Tumor Necrosis Factor-alpha
Tumor Necrosis Factor-α
Tumor necrosis factor-α (cachectin) and tumor necrosis factor-β (lymphotoxin) are two closely related proteins that share sequence homology of 34% in their amino acid sequence. Both mediators act on their target cells via the same receptors and, therefore, show similar, but not identical, biological effects. Under denaturing conditions TNF-α is a 17-kilodalton, nonglycosylated protein. The biologically active form of TNF-α is a trimer. Besides this soluble form of TNF-α, a 28-kilodalton membrane-bound form occurs on cell surfaces of TNF-producing cells, which may serve as a pool for soluble TNF-α and can be proteolytically cleaved from the cell surface.
Different cells are shown to produce TNF-α: For example, macrophages, CD4+ T cells and NK cells after stimulation with lipopolysaccharides. Additionally, smooth muscle cells, polymorphonuclear neutrophils, astrocytes and a variety of tumor cell lines can produce TNF-α. TNF-α acts via two distinct cell surface receptors, which are called TNF receptor I, and TNF receptor II. These receptors can be identified on virtually all cell types except erythrocytes. Besides the cell-bound forms of TNF receptors, soluble forms are known to be capable of TNF-α binding. They compete, therefore, with the cell-bound forms and can inhibit the effects of TNF-α.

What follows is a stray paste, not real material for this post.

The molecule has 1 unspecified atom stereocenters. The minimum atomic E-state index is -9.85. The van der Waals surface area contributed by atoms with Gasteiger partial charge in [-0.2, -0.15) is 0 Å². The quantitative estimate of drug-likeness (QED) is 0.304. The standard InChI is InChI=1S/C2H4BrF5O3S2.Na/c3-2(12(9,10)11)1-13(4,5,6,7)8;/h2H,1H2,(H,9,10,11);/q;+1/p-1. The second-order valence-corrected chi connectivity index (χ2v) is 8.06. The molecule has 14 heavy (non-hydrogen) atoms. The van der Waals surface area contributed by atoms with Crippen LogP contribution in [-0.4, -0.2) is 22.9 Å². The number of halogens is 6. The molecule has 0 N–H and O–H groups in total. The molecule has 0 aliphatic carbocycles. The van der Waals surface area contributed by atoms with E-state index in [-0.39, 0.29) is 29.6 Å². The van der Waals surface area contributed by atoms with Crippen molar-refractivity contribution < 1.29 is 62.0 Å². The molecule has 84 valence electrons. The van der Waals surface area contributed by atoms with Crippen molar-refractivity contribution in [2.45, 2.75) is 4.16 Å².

Due to the occurrence of TNF-α receptors on nearly all cells, TNF-α demonstrates a wide variety of biological action. It has cytolytic and cytostatic effects on tumor cells and shows chemotactic activity on neutrophils. TNF-α is a growth factor for fibroblasts and stimulates the synthesis of collagenase and prostaglandin E2 bone resorption can be induced by TNF-α because it activates osteoclasts. TNF-α enhances the proliferation of T cells after stimulation with IL-2. In the absence of IL-2, TNF-α induces the proliferation and differentiation of β cells.
TNF-α serum or plasma levels may be elevated in sepsis, autoimmune diseases, various infectious diseases, and transplant rejection.
Red-top tube or gel-barrier tube
Allow blood sample collected in serum separator tube to clot at room temperature for 30 minutes prior to centrifugation. Allowing samples to sit on the clot for more than 30 minutes may result in higher TNF-alpha levels.
Transfer the serum into a frozen purple tube with screw cap. Freeze immediately and maintain frozen until tested. To avoid delays in turnaround time when requesting multiple tests on frozen samples, please submit separate frozen specimens for each test requested
Nonfrozen specimen; nonserum specimen; gross lipemia; gross hemolysis